People experiencing a panic attack for the first time often think they are going to die. I hear stories about highly functional people becoming completely overwhelmed with terror, rushing to the nearest emergency room, and receiving complete medical workups for a heart attack. At least 1 in every 20 people experience a panic attack in any given year, making it one of the most common psychological problems. Yet, sadly, many people with recurrent panic attacks put off getting help, or never seek treatment at all.
Panic attacks are a sudden onset of intense fear and anxiety, accompanied by any number of physical symptoms such as pounding heartbeat, shortness of breath, dizziness, sweating, and shakiness. Recurrent panic attacks are termed panic disorder. People with panic disorder often rearrange major parts of their lives in order to avoid having another panic attack. It is common for people with panic disorder to spend much of each day in their house, stop driving, resist going to stores, or avoid any situation from which they cannot readily escape.
For some people the triggers for a panic attack are quite evident. Crowds, closed in spaces, fast moving vehicles, heights, or large stores are all common triggers for panic attacks. Sometimes unpleasant events from your past become a trigger for a panic attack. The smell of alcohol on someone's breath or a loud argument can lead to panic in some people.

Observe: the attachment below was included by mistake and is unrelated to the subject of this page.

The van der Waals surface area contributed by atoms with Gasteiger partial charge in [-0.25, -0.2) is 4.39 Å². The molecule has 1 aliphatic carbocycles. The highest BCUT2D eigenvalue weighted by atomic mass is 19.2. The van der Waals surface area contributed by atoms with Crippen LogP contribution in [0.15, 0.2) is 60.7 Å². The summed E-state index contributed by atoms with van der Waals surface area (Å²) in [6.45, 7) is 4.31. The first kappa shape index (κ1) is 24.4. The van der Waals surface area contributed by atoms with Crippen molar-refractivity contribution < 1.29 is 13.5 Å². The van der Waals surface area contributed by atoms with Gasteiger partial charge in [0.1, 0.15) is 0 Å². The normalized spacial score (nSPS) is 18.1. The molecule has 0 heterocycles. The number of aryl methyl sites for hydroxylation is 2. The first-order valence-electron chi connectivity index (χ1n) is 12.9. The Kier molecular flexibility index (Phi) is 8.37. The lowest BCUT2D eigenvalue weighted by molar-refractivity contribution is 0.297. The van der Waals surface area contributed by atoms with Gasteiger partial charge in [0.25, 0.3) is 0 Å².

For others, the causes of panic are more difficult to identify. One woman I treated began experiencing panic attacks after she was robbed at gunpoint. This made sense, although the pattern of places where she felt panic seemed random. As we studied the problem, she realized that any place where she could be approached by strangers triggered a panic attack. Thus, closed in spaces or traveling in a car did not make her anxious. However, a simple stop at a convenience store was overwhelming. With hard work and courage, this woman was able to gradually resume going places that had previously triggered overwhelming fear.
One of the saddest facts about panic attacks is that many people never get help or put off getting help for months or years. It can be embarrassing to admit that you are sometimes rendered helpless by fear. But, 70-90% of people who receive treatment for panic disorder get better relatively quickly.
There are lots of ways to tackle this problem. Counseling or psychotherapy focuses on identifying triggering situations, learning to put yourself in a physically relaxed state, and changing thinking patterns which intensify the panic. Medications, such as a class of antidepressants called SSRIs (Selective Serotonin Reuptake Inhibitors) are also effective for many people with panic attacks.
Whatever type of help sounds best to you, it is important not to go it alone. Getting help really works. And, it is important to remember that you are not the only one who has panic attacks. It probably only feels that way.
For treatment providers in your area contact 2-1-1.